State of Our Union Address

President Barack Obama delivers the 2010 State...
No need to grab a mic and grandstand, but you need to have "the talk" Image via Wikipedia

So, let’s switch gears for a moment and shift the focus from self-evaluation to relationship evaluation. Sometime in January (I think, don’t quote me), there is a State of the Union Address. I usually keep clicking channels until I find one that isn’t broadcasting the State of the Union, but is instead broadcasting Housewives or staging interventions, but ever since I had that American National Government class, I’ve been taking in a bit more of the political stuff (seeing as it’s my civic duty and all). As I watched this speech in bits and pieces and heard it analyzed again and again, I began to realize that this is exactly what our relationships need, something that addresses these very issues and sets forth the course. But how does one go about this? What things does one need to discuss with one’s partner? What outcome should we be working toward?

*Crickets*

So I sat on it for a while. I wanted to make sure I had something to say, and wasn’t just saying something, if you get my meaning. Here’s what I came up with:

In the State of the Union, the President seeks to accomplish three things: present an accurate representation of where we are as a country now; show where we would like to go; set forth a plan on how we go about getting there. All relationships, all unions, have a purpose, a desired outcome. Only you know what that is for this stage in your relationship. The point is not to build Rome in a day, but to select a definite goal to reach in a small amount of time (a few months to a few years). It’s important to know where you are (and how you got there) as well as where you are going (on this leg of the journey) in order to figure out how to get there.

Having these “where is this going?” conversations can be scary and daunting, but trust me–you want to know. No one wants to waste their time. Just imagine if you accepted a ride from a friend going to Florida–only to end up in Wisconsin. The things you packed for the journey aren’t appropriate or useful. The things you planned to do and the places you planned to go aren’t viable options here. Imagine how disappointed and upset you would be, especially since you didn’t know there was a change in plans. Perhaps you could have stopped somewhere and got the correct supplies. Maybe you could have went with someone else who was going your way. You’ve put forward money and time and ended up somewhere you didn’t want to be.

How much worse to have this happen in a relationship. The wrong associations can move us drastically off course. We end up nowhere near where we wanted to be or thought we were going. We are disappointed, disillusioned, angry. Yet, the signs didn’t look right, and we never said anything, never questioned it, never turned toward the driver and said “Where are we? Where I we going? Because I thought we were going to…” So whose fault is it really?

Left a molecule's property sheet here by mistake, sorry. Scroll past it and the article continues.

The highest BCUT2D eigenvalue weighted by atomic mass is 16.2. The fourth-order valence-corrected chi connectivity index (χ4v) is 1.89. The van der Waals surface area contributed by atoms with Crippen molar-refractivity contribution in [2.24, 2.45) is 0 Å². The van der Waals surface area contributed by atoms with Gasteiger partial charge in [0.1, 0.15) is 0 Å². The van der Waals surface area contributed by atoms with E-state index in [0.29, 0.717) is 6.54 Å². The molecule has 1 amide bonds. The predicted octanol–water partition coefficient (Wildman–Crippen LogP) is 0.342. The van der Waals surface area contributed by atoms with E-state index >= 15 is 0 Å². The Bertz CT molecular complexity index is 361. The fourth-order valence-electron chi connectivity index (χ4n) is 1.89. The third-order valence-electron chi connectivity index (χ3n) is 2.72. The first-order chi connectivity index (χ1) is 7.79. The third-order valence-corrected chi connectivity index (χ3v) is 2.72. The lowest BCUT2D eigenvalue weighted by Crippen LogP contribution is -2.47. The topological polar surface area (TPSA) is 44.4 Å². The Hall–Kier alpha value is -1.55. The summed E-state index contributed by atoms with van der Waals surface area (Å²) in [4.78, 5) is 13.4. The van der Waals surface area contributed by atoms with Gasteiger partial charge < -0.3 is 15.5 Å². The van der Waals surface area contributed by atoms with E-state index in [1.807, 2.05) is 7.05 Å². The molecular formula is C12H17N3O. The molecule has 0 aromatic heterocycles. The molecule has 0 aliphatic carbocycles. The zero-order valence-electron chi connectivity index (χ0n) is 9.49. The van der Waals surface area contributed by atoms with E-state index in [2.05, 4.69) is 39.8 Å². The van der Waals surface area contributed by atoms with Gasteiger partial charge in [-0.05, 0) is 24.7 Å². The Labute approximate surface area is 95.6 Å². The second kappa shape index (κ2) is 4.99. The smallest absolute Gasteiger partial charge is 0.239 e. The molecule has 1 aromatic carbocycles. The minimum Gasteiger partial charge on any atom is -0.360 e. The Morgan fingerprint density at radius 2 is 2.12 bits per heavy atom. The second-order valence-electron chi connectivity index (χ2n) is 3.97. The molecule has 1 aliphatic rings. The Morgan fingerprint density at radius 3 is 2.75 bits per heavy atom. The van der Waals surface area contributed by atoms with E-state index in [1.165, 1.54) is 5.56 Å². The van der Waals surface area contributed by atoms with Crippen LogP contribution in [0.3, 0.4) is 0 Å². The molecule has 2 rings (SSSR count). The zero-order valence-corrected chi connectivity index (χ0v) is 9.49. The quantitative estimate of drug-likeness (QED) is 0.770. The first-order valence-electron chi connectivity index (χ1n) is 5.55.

The first step, then, in making your “State of Our Union” address is to honestly evaluate where you are. What is the current state of the relationship? Are things still progressing? Have you become stagnant? Which areas are solid? Which areas need work? What do each of you bring to this relationship that makes it work pursuing? What is preventing you from pursuing it?

It may be helpful to chart the growth of your relationship thus far. How have you and/or your partner grown as an individual in this relationship? What have you brought out in your partner? Are you better or worse than you were before? If the relationship ended tomorrow, what could you walk away with?

Next, identify where you want to go. Don’t assume that you both are wanting to go to the same place. Be honest and upfront about where you see this relationship going.  How long do you think it will take you to get to the next step? Are you willing to wait that long? Is the relationship worth the effort that will be required of you to make it the best it can be?

Once you’ve identified the problem areas and things you would like to change, and identified what your next step is, it’s time to discuss how to get from point A to point B. What are you going to work on first? Second? Third? When are you going to check in and decide if adjustments need to be made to the plan or the time table? How flexible are you going to be? What part does each of you play in this new phase of the relationship?

My State of Our Union Address will not be in January, but it will most assuredly happen. How do you handle “the talk”? Do you find you’re usually on the same page with your partner? Any advice or suggestions to add?

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